Lessons From the Near-Defeat of a Once-Feared al Qaeda Affiliate in Indonesia

Once called "al Qaeda's Southeast Asian wing," Jemaah Islamiyah is a shadow of its former self

A member of an elite Indonesian antiterrorism unit leads a hooded suspect off a plane.

A member of an elite Indonesian antiterrorism unit leads a hooded suspect off a plane.

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Jemaah Islamiyah, a militant Islamist group based in Indonesia, was once called "al Qaeda's Southeast Asia wing" and regarded by many as Osama bin Laden's most dangerous ally. In 2002, 9/11 mastermind Khalid Shaikh Mohammed reportedly tried to recruit JI members to crash airplanes into the Library Tower in Los Angeles. That plot was foiled. But later that year, JI bombers killed more than 200 people in Bali.

Now, after three years of intensive counterterrorism efforts, and a modest injection of American aid, much of the core leadership of JI has been killed, captured, or marginalized, while the remnants of the organization are increasingly divided over the use of terrorism as a tactic. U.S. intelligence agencies believe that its key links with al Qaeda, based largely on personal relationships, have been severed. "We can see the possibility of the end of the JI threat," says a senior U.S. intelligence official. Sidney Jones, an Indonesia expert with the International Crisis Group, a Brussels-based think tank, goes further when asked about the threat from JI. "For this generation," she says, "it's almost gone."

Success story. There are some caveats to those assessments, chiefly the perpetual fear that a new terrorist attack could set back the progress. JI itself will very likely endure, in diminished form, for many years. Still, in the counterterrorism world, Indonesia is widely seen as a success story and an emerging model of how terrorist groups abandon violence. Intelligence agencies are now sorting through what lessons can be gleaned from the Indonesian experience. They point to several factors, including arrests, a deradicalization program aimed at co-opting militants, and a relatively lenient and transparent judicial process for trying suspected operatives.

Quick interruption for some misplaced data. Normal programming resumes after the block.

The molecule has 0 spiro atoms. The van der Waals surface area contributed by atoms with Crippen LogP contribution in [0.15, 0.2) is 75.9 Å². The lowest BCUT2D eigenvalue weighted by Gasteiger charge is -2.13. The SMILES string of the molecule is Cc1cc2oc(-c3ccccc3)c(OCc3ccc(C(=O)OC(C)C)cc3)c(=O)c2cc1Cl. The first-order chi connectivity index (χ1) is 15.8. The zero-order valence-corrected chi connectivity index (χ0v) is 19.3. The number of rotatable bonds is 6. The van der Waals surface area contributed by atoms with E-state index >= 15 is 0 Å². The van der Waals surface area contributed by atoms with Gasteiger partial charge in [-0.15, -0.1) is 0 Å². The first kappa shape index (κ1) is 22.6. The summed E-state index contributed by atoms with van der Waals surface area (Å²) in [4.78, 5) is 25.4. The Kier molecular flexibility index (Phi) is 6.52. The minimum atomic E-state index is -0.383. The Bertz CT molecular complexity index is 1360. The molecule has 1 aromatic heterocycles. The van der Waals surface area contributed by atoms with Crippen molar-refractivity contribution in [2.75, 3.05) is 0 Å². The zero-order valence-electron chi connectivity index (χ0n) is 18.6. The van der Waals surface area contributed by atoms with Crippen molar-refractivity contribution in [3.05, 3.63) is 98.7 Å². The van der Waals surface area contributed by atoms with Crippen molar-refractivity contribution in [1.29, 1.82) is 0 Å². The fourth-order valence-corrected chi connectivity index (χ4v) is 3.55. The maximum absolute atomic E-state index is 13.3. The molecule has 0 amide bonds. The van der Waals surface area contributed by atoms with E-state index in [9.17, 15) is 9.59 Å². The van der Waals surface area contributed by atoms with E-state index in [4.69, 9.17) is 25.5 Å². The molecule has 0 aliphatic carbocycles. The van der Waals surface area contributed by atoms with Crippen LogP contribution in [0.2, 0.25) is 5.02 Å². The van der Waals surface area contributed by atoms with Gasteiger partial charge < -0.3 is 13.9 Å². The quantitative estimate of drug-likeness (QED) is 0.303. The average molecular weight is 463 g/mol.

Counterterrorism has not always been a top priority for the government in Jakarta, which has long struggled to deal with rampant poverty, public health problems, and natural disasters. In addition, JI did not start out as a particularly violent group. Formed in the 1970s, the group was initially more focused on opposing the repressive Suharto dictatorship.

But by the 1990s, JI was turning increasingly violent, in part because of its deepening links to al Qaeda. Its operatives followed the deadly 2002 Bali bombing with a series of other attacks, including a strike on the Jakarta Marriott hotel in 2003, one on the Australian Embassy in 2004, and another Bali attack in 2005.

Initially reluctant to admit the scope of its terrorism problem, Jakarta finally launched a more serious crackdown. The most important tactical shift was the creation of Detachment 88, a special Indonesian police unit bolstered by millions of dollars for training and equipment from the U.S. government. This elite squad, equipped with sniper rifles and assault vehicles, utilizes powerful intelligence networks and its own SWAT teams to stage raids that have broken up terrorist cells, swept up more than 400 militants, and uncovered weapons and explosives caches. JI is estimated to have shrunk from a peak of several thousand in 2000 to a few hundred active members today, including only a dozen or so of its most capable operatives.

Why was Indonesia so successful? For starters, JI turned out to be less coherent than many first believed. It was organized like a corporation with regional divisions, complete with councils and subcouncils, all answering to a single leader. The problem was that none of JI's leaders, particularly the group's alleged spiritual leader, Abu Bakar Bashir, could both manage day-to-day operations and maintain ideological unity. Some of the bombings attributed to JI, intelligence officials suggest, may have been carried out by partially rogue factions within JI that were acting independently.

Jakarta's decision early on to assign police, rather than the military, to take the lead gave crucial legitimacy to the terrorism crackdown, says Peter Chalk, an analyst with the Rand Corp. think tank. Indonesia's notorious military has a history of backing dictators, murdering political opponents, and massacring civilians.